User Guide


OpenMP Code to Synchronize the Shared Resources

OpenMP provides several forms of synchronization:
  • A
    critical section
    prevents multiple threads from accessing the critical section's code at the same time, thus only one active thread can update the data referenced by the code. A critical section may consist of one or more statements. To implement a critical section:
    • With C/C++:
      #pragma omp critical
    • With Fortran:
      !$omp critical
      !$omp end critical
    Use the optional named form for a non-nested mutex, such as (C/C++)
    #pragma omp critical(name)
    or (Fortran)
    !$omp critical(name)
    !$omp end critical(name)
    . If the optional
    is omitted, it locks a single unnamed global mutex. The easiest approach is to use the unnamed form unless performance measurement shows this shared mutex is causing unacceptable delays.
  • An
    atomic operation
    allows multiple threads to safely update a shared numeric variable on hardware platforms that support its use. An atomic operation applies to only one assignment statement that immediately follows it. To implement an atomic operation:
    • With C/C++: insert a
      #pragma omp atomic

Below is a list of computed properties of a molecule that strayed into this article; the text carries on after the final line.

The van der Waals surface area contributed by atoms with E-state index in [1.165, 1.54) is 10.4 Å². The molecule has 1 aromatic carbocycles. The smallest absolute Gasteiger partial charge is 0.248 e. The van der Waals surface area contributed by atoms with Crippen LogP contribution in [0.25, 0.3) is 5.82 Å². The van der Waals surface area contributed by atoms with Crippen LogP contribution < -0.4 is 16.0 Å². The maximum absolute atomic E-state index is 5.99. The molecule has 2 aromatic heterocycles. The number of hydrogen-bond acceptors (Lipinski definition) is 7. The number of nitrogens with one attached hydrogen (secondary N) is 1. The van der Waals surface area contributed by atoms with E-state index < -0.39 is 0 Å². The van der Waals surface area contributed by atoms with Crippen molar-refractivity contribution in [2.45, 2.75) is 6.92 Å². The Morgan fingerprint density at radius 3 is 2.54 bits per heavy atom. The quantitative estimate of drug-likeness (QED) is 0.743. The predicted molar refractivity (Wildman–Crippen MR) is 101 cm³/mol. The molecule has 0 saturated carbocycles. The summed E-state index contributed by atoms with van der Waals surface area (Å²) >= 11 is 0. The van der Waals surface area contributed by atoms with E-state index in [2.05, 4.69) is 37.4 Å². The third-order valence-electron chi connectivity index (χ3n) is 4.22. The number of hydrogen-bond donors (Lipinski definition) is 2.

before the statement to be protected.
    • With Fortran: insert a
      !$omp atomic
      before the statement to be protected.
    The statement to be protected must meet certain criteria (see your compiler or OpenMP documentation).
  • Locks
    provide a low-level means of general-purpose locking. To implement a lock, use the OpenMP types, variables, and functions to provide more flexible and powerful use of locks. For example, use the
    type in C/C++ or the
    in Fortran. These types and functions are easy to use and usually directly replace
    Intel Advisor
    lock annotations.
  • Reduction operations
    can be used for simple cases, such as incrementing a shared numeric variable or summing an array into a shared numeric variable. To implement a reduction operation, add the
    clause within a parallel region to instruct the compiler to perform the summation operation in parallel using the specified operation and variable.
  • OpenMP provides other synchronization techniques, including specifying a
    construct where threads will wait for each other, an
    construct that ensures sequential execution of a structured block within a parallel loop, and
    regions that can only be executed by the master thread. For more information, see your compiler or OpenMP documentation.
After you rewrite your code to use OpenMP* parallel framework, you can analyze its performance with
Intel® Advisor
perspectives. Use the
Vectorization and Code Insights
perspective to analyze how well you OpenMP code is vectorized or use the
Offload Modeling
perspective to model its performance on a GPU.
The following topics briefly describe these forms of synchronization. Check your compiler documentation for details.

Product and Performance Information


Performance varies by use, configuration and other factors. Learn more at